Notes for Nathan Carpenter: From A Genealogical History of the Rehoboth Branch of the Carpenter Family in America by Amos B. Carpenter (1898), full text online at http://www.familytreemaker.com/_glc_/5640/5640_i.html, p. 838 [additions& corrections section]:
Nathan was b. April 12, 1757; m. 1st, Irene Reid Feb. 7, 1781; m. 2d, Naomi Cornell June 17, 1810; he d. Sept. 19, 1814 in Liberty Township, Delaware Co., Ohio. They had ten children. The first five were born in Willington, Conn.; the last five in Tioga County, now Chenango County, N. Y. I find by a letter written by William Carpenter, a grandson of Nathan, that his father was named Ira Allen Carpenter, [Ethan Allen was a brother of Ira Allen.--A. B. C.] after the name of Ethan Allen, [if so it was probably after his brother.] Also that his father claimed to be a relative of Ethan Allen. The tradition is correct.
[EDITOR'S NOTE by Richard R. Wilson of Clyde Hill, WA: This tradition of connection to the family of Ethan Allen through Charity Allen, the wife of Abiel Carpenter, is demonstrably NOT correct. General Ethan Allen (1738-1789) was the eldest child of Joseph Allen and Mary (Baker) Allen. He had seven younger brothers and sisters, b. betw. 1740 and 1751, none of whom was named Charity. See Orrin Peer Allen, The Allen Memorial, Press of C.B. Fiske & Company. Massachusetts, 1907 Call No. R929.2A42.1, full text repr. online at http://www.familytreemaker.com/_glc_/3568/3568_1.html, pp. 28-29, 44 ff.] ________________________
From A Genealogical History of the Rehoboth Branch of the Carpenter Family in America by Amos B. Carpenter (1898), full text online at http://www.familytreemaker.com/_glc_/5640/5640_i.html, pp. 146-149:
Nathan Carpenter served in the Revolution in the 3d Battalion, under Colonel Sage, in Captain Parker's Company, 1776, Conn. Volunteers; he enlisted May 5 and was discharged Dec. 17, 1775; he enlisted again March 7, 1777, and was discharged March 17, 1780.
Dec. 30, 1800. At this time the County of Tioga [New York] is evidently undivided and Nathan Carpenter is said to be of Oxford, in the County of Chenango. On the above date a deed is made by "James Glover of Norwich in the County of Chenaugo and State of New York, and Alphana his wife to Nathan Carpenter of Oxford, in the County and State aforesaid, yeoman, which for the sum of $1500 disposes of 520 acres of land situated lying, and being in the military tract in the territory northwest of the Ohio, in the 3d and 4th sections in the 4th township and 19th range subject to the conditions, restrictions and provisions contained in the Act of Congress passed on the first day of June, 1796, entitled an Act regulating the grants of land appropriated for military services and for the Society of the United Brethren for propagating the Gospel among the heathen, and of the several Acts supplementary thereto, passed on the 2nd day of March, 1799, and on the 7th day of February, and 1st day of March, 1800." Witnessed by Benjamin Hovey, S. O. Rungon, Avery Power. Acknowledged before Benjamin Hovey, one of the judges of Chenango County, on January 1. 1801. This land was then in the County of Ross, in the Territory of the United States, N. W. of the Ohio River; that county at that time covered immense territory; this land is now five miles south of the town of Delaware.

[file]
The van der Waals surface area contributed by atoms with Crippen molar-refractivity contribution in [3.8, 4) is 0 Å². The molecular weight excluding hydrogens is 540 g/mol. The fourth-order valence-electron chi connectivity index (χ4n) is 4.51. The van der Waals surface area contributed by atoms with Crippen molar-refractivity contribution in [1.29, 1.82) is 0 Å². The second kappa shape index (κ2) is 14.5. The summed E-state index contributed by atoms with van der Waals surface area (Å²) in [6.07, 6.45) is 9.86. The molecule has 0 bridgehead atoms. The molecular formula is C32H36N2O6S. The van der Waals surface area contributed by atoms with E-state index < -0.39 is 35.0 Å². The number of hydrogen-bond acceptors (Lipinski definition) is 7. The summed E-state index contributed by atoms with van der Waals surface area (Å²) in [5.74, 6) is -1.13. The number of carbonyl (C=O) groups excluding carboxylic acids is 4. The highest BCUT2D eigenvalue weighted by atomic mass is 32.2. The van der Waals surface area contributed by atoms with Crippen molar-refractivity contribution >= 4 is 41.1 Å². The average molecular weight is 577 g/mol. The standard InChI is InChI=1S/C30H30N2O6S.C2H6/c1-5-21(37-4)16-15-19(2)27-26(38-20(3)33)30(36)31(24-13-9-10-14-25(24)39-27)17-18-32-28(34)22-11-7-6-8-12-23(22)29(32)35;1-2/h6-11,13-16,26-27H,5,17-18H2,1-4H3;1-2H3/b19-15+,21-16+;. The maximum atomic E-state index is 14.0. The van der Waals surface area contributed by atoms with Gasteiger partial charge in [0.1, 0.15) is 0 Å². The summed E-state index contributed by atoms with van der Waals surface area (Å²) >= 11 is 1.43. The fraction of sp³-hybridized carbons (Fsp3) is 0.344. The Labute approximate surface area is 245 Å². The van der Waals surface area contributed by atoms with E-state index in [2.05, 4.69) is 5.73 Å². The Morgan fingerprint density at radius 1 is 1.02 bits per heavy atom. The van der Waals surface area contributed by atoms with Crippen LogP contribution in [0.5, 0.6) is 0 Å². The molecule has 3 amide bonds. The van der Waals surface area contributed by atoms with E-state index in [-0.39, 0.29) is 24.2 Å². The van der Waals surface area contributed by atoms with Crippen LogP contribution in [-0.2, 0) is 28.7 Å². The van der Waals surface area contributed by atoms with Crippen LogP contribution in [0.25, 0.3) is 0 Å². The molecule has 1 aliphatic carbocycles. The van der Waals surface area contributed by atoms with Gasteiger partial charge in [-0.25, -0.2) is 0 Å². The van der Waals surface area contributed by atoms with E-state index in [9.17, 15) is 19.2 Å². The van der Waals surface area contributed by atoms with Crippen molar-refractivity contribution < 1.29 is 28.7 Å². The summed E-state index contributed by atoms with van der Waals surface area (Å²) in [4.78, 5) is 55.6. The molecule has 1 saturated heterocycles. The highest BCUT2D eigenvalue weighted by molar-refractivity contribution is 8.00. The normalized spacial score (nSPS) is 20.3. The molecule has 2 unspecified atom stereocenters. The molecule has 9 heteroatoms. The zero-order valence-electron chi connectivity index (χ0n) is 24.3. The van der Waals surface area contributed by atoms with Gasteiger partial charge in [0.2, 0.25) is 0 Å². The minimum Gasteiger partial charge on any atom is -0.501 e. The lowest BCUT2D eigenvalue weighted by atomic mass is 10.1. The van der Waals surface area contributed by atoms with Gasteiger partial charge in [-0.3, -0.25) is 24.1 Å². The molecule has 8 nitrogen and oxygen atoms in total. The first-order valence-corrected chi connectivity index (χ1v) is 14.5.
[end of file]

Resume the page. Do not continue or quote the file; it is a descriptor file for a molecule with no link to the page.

Liberty township lies south of Delaware and is one of three original townships into which the county was divided for temporary purposes, at the time of its formation. This township is noted as being the site of the first settlement made in the county by white people. A complete and intelligent history of this early settlement involves a sketch of the family who made it. The following facts pertaining to this noted Carpenter family and their settlement in this township are from an article in the Delaware Gazette, written by A. E. Goodrich, a descendant.
After the death of Abiel, his son Abraham Carpenter was established in the family seat at the village of Rehoboth, in the Massachusetts Bay Colony, which at that time was a small republic and quite independent as it had not yet been enslaved by the encroachments of the British Ministry. Here he continually added to his estate by the purchase of small and sometimes large tracts of land until he became an extensive land owner. No doubt it will be somewhat surprising to our readers to learn that prices for land then were about as high as at the present day, as is shown by some of his conveyances now in possession of the writer, some of which date back to the year 1728. For one-half acre he paid 10 pounds ($50); and for two acres he paid 40 pounds ($200); but as they were small tracts they were probably located near the village. [The above account refers to Abraham, the father of Abiel and not Abraham his son.] In 1756, Abraham [father of Abiel] made his last will which is as much a dissertation on the Christian graces as it is a conveyance of his property, bequeathing his property to his son Abiel and to his grandchildren as will be found in a note under Abraham (the father.) Abiel lived in the village which was the choice of his ancestors, where he reared a large family and his third son, Nathan, became the pioneer and the original settler of Delaware County.